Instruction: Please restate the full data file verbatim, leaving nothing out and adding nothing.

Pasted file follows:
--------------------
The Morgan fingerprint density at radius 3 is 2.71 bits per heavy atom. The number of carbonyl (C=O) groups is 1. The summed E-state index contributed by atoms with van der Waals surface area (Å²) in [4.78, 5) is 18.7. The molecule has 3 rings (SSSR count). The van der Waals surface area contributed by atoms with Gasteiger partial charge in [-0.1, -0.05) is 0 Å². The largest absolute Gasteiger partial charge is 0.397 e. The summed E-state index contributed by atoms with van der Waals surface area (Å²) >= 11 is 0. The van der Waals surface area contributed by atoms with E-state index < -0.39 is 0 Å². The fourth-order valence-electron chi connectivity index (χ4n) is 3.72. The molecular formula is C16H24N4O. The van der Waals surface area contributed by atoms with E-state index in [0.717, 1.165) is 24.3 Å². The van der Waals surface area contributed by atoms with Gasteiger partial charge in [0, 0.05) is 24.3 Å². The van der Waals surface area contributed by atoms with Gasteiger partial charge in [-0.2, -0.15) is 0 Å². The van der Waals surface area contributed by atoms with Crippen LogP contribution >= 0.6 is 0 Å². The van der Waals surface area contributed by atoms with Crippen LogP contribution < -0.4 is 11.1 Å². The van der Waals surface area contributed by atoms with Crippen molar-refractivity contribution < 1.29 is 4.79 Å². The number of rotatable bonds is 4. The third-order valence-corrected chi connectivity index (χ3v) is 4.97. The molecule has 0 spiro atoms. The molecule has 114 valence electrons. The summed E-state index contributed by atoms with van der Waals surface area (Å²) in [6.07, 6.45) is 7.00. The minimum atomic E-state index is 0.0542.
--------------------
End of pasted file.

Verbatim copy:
The Morgan fingerprint density at radius 3 is 2.71 bits per heavy atom. The number of carbonyl (C=O) groups is 1. The summed E-state index contributed by atoms with van der Waals surface area (Å²) in [4.78, 5) is 18.7. The molecule has 3 rings (SSSR count). The van der Waals surface area contributed by atoms with Gasteiger partial charge in [-0.1, -0.05) is 0 Å². The largest absolute Gasteiger partial charge is 0.397 e. The summed E-state index contributed by atoms with van der Waals surface area (Å²) >= 11 is 0. The van der Waals surface area contributed by atoms with E-state index < -0.39 is 0 Å². The fourth-order valence-electron chi connectivity index (χ4n) is 3.72. The molecular formula is C16H24N4O. The van der Waals surface area contributed by atoms with E-state index in [0.717, 1.165) is 24.3 Å². The van der Waals surface area contributed by atoms with Gasteiger partial charge in [0, 0.05) is 24.3 Å². The van der Waals surface area contributed by atoms with Gasteiger partial charge in [-0.2, -0.15) is 0 Å². The van der Waals surface area contributed by atoms with Crippen LogP contribution >= 0.6 is 0 Å². The van der Waals surface area contributed by atoms with Crippen LogP contribution < -0.4 is 11.1 Å². The van der Waals surface area contributed by atoms with Crippen molar-refractivity contribution < 1.29 is 4.79 Å². The number of rotatable bonds is 4. The third-order valence-corrected chi connectivity index (χ3v) is 4.97. The molecule has 0 spiro atoms. The molecule has 114 valence electrons. The summed E-state index contributed by atoms with van der Waals surface area (Å²) in [6.07, 6.45) is 7.00. The minimum atomic E-state index is 0.0542.